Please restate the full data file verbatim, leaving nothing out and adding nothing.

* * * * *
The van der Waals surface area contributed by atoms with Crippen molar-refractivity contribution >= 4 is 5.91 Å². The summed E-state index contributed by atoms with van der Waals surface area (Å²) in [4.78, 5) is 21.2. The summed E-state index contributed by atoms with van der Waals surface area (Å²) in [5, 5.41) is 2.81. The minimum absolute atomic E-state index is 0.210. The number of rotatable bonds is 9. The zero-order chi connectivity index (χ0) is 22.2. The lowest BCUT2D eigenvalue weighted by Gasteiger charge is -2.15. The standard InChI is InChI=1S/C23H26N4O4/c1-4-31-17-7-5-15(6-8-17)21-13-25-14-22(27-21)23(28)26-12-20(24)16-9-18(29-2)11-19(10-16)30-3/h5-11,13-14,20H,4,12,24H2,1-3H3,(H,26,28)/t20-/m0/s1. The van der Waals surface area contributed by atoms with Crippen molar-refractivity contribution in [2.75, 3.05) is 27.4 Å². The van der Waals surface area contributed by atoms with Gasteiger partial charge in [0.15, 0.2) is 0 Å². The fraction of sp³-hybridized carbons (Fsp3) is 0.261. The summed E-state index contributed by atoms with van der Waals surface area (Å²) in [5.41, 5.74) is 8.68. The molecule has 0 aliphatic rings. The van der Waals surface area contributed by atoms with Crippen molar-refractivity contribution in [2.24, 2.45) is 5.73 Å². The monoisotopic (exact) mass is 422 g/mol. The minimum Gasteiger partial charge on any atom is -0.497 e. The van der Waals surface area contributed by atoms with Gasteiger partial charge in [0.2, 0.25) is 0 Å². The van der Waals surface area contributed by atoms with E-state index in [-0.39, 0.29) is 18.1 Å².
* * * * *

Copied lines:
The van der Waals surface area contributed by atoms with Crippen molar-refractivity contribution >= 4 is 5.91 Å². The summed E-state index contributed by atoms with van der Waals surface area (Å²) in [4.78, 5) is 21.2. The summed E-state index contributed by atoms with van der Waals surface area (Å²) in [5, 5.41) is 2.81. The minimum absolute atomic E-state index is 0.210. The number of rotatable bonds is 9. The zero-order chi connectivity index (χ0) is 22.2. The lowest BCUT2D eigenvalue weighted by Gasteiger charge is -2.15. The standard InChI is InChI=1S/C23H26N4O4/c1-4-31-17-7-5-15(6-8-17)21-13-25-14-22(27-21)23(28)26-12-20(24)16-9-18(29-2)11-19(10-16)30-3/h5-11,13-14,20H,4,12,24H2,1-3H3,(H,26,28)/t20-/m0/s1. The van der Waals surface area contributed by atoms with Crippen molar-refractivity contribution in [2.75, 3.05) is 27.4 Å². The van der Waals surface area contributed by atoms with Gasteiger partial charge in [0.15, 0.2) is 0 Å². The fraction of sp³-hybridized carbons (Fsp3) is 0.261. The summed E-state index contributed by atoms with van der Waals surface area (Å²) in [5.41, 5.74) is 8.68. The molecule has 0 aliphatic rings. The van der Waals surface area contributed by atoms with Crippen molar-refractivity contribution in [2.24, 2.45) is 5.73 Å². The monoisotopic (exact) mass is 422 g/mol. The minimum Gasteiger partial charge on any atom is -0.497 e. The van der Waals surface area contributed by atoms with Gasteiger partial charge in [0.2, 0.25) is 0 Å². The van der Waals surface area contributed by atoms with E-state index in [-0.39, 0.29) is 18.1 Å².